This view does the most justice to a grammatical, historical, and literal method of interpretation, in addition to the exegetical data; and it contains the fewest problems of all the views. Thus one would have the sons of God, that is mighty men, who were warriors and members of the aristocracy, engaged in worldwide violence and warfare.[4]

Matthew Henry Commentary:

(v. 2): The sons of God (that is, the professors of religion, who were called by the name of the Lord, and called upon that name), married the daughters of men, that is, those that were profane, and strangers to God and godliness. The posterity of Seth did not keep by themselves, as they ought to have done, both for the preservation of their own purity and in detestation of the apostasy. They intermingled themselves with the excommunicated race of Cain: They took them wives of all that they chose. But what was amiss in these marriages?

  1. They chose only by the eye: They saw that they were fair, which was all they looked at.
  2. They followed the choice which their own corrupt affections made: they took all that they chose, without advice and consideration. But, (3.) That which proved of such bad consequence to them was that they married strange wives, were unequally yoked with unbelievers, 2 Co. 6:14. This was forbidden to Israel, Deut. 7:3, 4. It was the unhappy occasion of Solomon’s apostasy (1 Ki. 11:1-4), and was of bad consequence to the Jews after their return out of Babylon, Ezra 9:1, 2. Note, Professors of religion, in marrying both themselves and their children, should make conscience of keeping within the bounds of profession. The bad will sooner debauch the good than the good reform the bad. Those that profess themselves the children of God must not marry without his consent, which they have not if they join in affinity with his enemies.[5]

Thru the Bible Commentary (J. Vernon McGee):

And it came to pass, when men began to multiply on the face of the earth, and daughters were born unto them, That the sons of God saw the daughters of men that they were fair; and they took them wives of all which they chose [Gen. 6:1–2].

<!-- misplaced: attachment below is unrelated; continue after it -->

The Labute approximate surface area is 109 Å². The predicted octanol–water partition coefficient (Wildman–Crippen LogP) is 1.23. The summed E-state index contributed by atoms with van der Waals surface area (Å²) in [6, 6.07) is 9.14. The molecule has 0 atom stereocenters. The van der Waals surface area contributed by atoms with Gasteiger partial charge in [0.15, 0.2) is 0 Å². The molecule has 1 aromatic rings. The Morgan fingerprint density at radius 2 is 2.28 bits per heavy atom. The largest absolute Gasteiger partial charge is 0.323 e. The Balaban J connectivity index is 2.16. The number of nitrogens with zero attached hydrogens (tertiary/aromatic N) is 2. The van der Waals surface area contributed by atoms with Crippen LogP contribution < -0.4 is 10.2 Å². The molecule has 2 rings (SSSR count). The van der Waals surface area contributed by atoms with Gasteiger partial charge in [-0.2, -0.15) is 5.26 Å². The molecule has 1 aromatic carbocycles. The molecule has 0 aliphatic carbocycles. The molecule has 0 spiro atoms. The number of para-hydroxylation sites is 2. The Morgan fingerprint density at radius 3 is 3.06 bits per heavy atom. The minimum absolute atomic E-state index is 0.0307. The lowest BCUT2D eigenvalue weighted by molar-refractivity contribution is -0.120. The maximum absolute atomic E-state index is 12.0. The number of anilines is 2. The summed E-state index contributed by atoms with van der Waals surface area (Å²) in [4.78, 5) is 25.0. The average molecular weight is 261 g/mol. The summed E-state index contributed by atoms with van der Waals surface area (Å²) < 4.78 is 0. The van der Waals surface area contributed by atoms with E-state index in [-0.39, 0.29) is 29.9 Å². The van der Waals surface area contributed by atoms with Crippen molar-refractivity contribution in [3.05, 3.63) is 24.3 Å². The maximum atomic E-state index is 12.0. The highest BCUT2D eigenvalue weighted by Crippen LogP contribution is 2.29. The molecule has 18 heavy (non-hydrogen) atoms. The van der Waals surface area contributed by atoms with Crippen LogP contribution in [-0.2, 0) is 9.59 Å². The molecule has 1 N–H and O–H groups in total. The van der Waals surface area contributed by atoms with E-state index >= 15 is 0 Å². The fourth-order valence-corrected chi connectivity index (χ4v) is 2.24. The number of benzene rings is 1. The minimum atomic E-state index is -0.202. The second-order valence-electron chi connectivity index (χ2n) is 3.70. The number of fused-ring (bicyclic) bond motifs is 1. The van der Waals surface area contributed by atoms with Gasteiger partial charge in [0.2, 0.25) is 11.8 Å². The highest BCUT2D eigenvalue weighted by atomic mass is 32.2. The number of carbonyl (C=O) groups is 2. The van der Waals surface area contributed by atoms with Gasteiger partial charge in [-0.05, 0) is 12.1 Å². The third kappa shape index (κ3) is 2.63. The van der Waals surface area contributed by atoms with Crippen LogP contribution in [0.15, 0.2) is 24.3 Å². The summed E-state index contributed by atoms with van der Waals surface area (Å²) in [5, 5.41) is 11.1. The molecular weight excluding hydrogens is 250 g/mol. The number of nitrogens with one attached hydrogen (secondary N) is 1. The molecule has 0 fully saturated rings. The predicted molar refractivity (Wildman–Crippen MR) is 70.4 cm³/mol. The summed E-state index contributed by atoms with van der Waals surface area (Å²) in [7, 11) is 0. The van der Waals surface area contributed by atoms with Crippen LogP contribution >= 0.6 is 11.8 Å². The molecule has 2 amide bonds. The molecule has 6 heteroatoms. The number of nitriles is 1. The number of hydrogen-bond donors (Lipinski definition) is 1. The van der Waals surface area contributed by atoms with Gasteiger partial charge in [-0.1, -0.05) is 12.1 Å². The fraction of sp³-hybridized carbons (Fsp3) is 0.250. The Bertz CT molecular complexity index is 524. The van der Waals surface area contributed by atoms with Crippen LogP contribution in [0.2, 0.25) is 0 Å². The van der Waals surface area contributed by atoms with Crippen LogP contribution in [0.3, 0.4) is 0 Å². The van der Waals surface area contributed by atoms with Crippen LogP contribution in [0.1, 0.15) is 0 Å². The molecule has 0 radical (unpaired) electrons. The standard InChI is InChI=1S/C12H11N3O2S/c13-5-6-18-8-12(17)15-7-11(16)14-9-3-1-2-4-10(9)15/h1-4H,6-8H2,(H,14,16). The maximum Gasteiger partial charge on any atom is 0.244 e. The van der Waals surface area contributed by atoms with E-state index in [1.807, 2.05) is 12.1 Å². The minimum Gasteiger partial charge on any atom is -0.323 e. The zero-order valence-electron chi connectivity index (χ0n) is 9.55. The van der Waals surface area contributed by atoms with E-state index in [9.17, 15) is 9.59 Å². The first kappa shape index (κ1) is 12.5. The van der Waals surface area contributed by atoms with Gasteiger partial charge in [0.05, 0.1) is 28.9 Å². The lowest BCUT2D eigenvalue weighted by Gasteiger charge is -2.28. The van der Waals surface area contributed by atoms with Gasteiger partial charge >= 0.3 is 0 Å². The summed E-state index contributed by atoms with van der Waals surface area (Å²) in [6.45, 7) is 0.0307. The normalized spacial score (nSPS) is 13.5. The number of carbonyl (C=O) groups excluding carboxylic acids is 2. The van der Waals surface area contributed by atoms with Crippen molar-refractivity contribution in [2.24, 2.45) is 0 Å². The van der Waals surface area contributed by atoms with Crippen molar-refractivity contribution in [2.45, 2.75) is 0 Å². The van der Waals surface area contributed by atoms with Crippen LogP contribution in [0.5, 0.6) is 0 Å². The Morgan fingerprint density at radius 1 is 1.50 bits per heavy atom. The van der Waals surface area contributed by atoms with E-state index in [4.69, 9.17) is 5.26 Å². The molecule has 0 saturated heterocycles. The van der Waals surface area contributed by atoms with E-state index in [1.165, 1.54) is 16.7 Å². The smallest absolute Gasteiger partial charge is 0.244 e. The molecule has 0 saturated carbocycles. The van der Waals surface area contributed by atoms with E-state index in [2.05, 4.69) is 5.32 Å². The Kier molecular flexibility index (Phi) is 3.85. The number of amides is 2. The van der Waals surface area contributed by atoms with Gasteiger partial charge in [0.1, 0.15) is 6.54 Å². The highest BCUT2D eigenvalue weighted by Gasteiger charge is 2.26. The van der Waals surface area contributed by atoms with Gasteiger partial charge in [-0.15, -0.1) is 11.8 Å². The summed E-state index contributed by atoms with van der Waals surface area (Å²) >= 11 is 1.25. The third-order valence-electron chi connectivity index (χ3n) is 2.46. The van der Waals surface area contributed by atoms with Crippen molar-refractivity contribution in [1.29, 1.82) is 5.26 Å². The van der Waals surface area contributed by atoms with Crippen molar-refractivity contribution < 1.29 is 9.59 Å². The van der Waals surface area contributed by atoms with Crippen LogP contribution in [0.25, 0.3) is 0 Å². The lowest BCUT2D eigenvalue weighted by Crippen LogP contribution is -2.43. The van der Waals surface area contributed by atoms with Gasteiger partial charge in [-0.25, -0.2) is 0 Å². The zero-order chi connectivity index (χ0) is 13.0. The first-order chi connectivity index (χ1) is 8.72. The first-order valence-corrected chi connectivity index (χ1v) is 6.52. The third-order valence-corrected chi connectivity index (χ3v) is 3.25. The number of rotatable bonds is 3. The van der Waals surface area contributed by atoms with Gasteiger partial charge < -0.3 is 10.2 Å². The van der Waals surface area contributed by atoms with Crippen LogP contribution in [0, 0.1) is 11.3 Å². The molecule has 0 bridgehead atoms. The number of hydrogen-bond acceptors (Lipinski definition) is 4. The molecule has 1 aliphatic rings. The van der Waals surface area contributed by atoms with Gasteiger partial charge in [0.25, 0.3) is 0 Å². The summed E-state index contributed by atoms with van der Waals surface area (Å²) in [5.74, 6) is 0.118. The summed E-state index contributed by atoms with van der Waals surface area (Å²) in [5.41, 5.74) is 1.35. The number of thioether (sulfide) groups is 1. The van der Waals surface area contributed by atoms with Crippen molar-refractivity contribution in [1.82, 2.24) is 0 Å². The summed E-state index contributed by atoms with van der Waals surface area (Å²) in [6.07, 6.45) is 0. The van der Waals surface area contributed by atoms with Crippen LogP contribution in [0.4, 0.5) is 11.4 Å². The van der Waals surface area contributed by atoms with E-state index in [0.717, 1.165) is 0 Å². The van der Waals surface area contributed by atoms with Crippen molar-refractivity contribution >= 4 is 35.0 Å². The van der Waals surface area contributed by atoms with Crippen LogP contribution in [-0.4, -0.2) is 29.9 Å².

This matter of “the sons of God” and “the daughters of men” is something that hascaused no end of discussion. There are a great many good men who take the position that “the sons of God” were angels. I personally cannot accept that at all. Most of my teachers taught that the sons of God were angels, and I recognize that a great many of the present-day expositors take that position. However, I cannot accept that view, because, if these were good angels, they would not commit this sin, and evil angels could never be designated as “sons of God.” Also, the offspring here were men; they were not monstrosities. I do not know why it is assumed by so many that the offspring were giants.[6]

Notes:

  1. W.A. Criswell, Believer’s study Bible [computer file], electronic ed. , Logos Library System, (Nashville: Thomas Nelson) 1997, c1991 by the Criswell Center for Biblical Studies.
  2. Thomas Nelson, Inc., King James Version Study Bible [computer file], electronic ed., Logos Library System, (Nashville: Thomas Nelson) 1997, c1988 by Liberty University.
  3. Jerome H. Smith, editor, The new treasury of scripture knowledge [computer file], elec­tronic edition of the revised edition of The treasury of scripture knowledge, Logos Library System, (Nashville: Thomas Nelson) 1997, c1992 by Jerome H. Smith.
  4. Jerry Falwell, executive editor; Edward E. Hinson and Michael Kroll Woodrow, general editors, KJV Bible commentary [computer file], electronic ed., Logos Library System, (Nashville: Thomas Nelson) 1997, c1994.
  5. Henry, Matthew, Matthew Henry’s Commentary on the Bible, (Peabody, MA: Hendrickson Publishers) 1997.
  6. J. Vernon McGee, Thru the Bible commentary [computer file], electronic ed., Logos Library System, (Nashville: Thomas Nelson) 1997, c1981 by J. Vernon McGee.

 

This article was written by The John Ankerberg Show staff in ©2001.